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Other Opinions: State can aid, though not cure, mortgage ills
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opinion Detroit Lakes, 56501
Detroit Lakes Minnesota 511 Washington Avenue 56501

There's a focus this week in St. Paul on a host of measures to help Minnesota homeowners caught up on the national mortgage crisis. Basically a national problem, there are still some things that Minnesota can do to ease the crisis, but they must be measures that don't jeopardize Minnesota's already precarious economy.

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As it is, Minnesota may see 29,000 to 37,000 foreclosures this year.

Gov. Tim Pawlenty, in announcing some initiatives Tuesday, said that Minnesota ranks 12th in the nation for the number of foreclosures, and second for its per capita rate of foreclosures among subprime mortgage holders.

The Republican governor announced that foreclosure prevention counseling will be doubled through a $4.3 million federal grant, the second-largest made to any state.

It will provide 37 additional counselors to the statewide contingent of 76 counselors, with estimates that the new contingent will result in 7,500 foreclosures being prevented this year.

Key to the program is the ability of the counselors to mediate, to get lenders to continue working with homeowners who have fallen behind on their mortgage payments.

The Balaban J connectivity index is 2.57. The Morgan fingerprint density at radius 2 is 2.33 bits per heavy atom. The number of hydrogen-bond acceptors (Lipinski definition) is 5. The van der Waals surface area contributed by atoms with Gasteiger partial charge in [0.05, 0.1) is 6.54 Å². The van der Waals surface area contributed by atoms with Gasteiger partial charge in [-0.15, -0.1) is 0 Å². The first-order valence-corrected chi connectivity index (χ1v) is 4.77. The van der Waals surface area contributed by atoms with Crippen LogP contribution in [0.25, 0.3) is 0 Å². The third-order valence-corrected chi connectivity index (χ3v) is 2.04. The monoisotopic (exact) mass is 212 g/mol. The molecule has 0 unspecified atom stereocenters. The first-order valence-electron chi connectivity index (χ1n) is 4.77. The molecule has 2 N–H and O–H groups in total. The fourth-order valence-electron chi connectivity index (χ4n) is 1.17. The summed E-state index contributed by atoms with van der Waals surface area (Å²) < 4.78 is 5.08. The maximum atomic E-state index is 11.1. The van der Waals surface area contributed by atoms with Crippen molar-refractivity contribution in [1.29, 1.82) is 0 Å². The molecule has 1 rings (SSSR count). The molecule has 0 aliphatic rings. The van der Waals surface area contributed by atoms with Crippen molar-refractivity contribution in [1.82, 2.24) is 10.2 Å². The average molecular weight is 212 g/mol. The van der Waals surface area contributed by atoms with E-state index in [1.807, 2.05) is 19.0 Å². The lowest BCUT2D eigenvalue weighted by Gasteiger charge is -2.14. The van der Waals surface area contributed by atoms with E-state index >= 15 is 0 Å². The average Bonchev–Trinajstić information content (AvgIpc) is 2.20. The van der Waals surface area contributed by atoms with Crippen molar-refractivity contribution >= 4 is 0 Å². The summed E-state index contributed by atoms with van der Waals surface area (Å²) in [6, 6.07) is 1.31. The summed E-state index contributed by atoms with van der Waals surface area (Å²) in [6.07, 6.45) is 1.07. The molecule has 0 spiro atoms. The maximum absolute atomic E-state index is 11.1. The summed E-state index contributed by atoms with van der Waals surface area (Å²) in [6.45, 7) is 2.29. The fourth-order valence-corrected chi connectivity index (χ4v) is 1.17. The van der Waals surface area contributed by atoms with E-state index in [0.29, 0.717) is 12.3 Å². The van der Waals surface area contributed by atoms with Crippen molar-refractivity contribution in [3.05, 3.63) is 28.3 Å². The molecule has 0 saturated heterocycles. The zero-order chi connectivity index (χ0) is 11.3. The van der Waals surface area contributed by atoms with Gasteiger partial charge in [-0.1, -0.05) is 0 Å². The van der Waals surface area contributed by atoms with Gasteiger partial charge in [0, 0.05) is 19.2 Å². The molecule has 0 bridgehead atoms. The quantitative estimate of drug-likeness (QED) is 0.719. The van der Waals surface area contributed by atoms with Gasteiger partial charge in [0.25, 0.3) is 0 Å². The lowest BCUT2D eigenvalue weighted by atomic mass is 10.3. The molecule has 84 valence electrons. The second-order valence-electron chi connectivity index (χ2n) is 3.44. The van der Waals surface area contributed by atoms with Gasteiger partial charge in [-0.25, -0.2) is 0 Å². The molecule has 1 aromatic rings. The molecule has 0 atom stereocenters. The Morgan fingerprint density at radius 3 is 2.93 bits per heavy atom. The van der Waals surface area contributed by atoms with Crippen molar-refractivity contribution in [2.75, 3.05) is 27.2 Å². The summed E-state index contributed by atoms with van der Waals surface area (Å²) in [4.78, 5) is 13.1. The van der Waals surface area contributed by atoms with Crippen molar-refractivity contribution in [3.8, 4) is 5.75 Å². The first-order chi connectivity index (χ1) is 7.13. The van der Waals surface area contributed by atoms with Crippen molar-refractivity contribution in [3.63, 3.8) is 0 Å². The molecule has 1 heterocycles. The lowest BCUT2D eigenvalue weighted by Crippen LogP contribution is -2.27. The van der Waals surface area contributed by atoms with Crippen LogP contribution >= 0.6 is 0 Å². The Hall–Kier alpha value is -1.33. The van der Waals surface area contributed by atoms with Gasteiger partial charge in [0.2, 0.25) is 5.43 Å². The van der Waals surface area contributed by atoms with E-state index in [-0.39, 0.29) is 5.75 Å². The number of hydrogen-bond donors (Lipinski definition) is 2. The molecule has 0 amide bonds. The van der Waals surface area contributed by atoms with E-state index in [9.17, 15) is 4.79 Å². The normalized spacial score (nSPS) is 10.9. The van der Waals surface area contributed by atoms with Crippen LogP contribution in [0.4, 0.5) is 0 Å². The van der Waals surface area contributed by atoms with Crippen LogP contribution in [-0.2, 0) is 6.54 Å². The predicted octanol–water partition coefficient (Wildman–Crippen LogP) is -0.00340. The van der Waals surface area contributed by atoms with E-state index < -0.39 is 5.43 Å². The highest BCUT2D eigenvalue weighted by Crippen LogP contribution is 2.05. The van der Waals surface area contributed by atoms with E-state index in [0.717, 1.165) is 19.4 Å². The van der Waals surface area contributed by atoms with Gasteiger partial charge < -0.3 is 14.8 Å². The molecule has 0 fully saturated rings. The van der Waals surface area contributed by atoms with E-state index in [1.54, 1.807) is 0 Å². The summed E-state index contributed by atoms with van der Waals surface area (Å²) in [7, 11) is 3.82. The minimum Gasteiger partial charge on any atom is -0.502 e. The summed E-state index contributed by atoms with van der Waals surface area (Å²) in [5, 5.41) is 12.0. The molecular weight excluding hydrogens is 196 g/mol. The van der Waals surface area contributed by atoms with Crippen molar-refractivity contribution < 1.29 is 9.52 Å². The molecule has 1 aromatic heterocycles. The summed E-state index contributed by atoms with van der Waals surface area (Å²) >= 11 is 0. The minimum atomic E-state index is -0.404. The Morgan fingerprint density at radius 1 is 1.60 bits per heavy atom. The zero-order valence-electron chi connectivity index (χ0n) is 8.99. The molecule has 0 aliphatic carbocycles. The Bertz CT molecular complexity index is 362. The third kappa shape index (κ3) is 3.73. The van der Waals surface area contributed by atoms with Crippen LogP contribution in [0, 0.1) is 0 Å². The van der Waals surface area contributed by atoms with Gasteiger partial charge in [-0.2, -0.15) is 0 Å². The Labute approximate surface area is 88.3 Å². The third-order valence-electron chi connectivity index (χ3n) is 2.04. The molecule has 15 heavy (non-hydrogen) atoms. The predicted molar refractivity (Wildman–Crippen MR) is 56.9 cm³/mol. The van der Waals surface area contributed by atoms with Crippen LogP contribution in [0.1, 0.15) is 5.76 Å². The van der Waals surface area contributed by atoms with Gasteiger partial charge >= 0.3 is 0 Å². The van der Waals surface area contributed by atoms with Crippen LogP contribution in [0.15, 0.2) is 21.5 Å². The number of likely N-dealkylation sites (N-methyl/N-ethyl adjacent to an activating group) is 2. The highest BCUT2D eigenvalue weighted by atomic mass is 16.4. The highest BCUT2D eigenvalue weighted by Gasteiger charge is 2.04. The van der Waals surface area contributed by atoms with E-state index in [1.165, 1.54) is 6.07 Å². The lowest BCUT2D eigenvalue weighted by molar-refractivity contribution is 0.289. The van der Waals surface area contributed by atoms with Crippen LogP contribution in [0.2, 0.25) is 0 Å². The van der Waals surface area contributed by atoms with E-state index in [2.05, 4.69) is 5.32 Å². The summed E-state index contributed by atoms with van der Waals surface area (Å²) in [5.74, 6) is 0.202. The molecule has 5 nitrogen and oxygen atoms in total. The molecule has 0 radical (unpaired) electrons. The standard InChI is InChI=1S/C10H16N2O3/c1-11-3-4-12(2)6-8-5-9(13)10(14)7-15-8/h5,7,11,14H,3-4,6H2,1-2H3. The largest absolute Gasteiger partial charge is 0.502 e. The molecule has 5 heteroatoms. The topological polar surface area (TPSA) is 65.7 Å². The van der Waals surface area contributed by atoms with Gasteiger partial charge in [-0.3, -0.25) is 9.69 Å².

Pawlenty also announced a $500,000 Marquette Financial Companies grant for foreclosure prevention deferred loans, but is only available in the metro area.

The Legislature this week is considering a number of measures which should add to the resources available to prevent foreclosures.

One measure, however, to place a moratorium on mortgages for a year, is opposed by the governor -- who has already issued a veto threat. We agree that such a drastic measure may do more harm to the state's overall mortgage market than it does by forestalling the inevitable.

Lenders who must cash flow their mortgages would be just as hard-strapped if told they cannot collect for up to a year. Better are measures to keep lenders working with homeowners so that some mediated agreement keeps both lenders and homeowners afloat.

Other measures in the mix should provide help, such as increased financial assistance to some families struggling to meet monthly mortgage payments to avoid foreclosure, and measures to help renters faced with landlords who enter foreclosure.

While what Minnesota does will help, it's what Congress does that will provide a long-lasting cure. Part of that may come in the restructuring of the way the federal government monitors and regulates the financial industry, but those are steps that demand close and deliberate scrutiny.

-- Bemidji Pioneer

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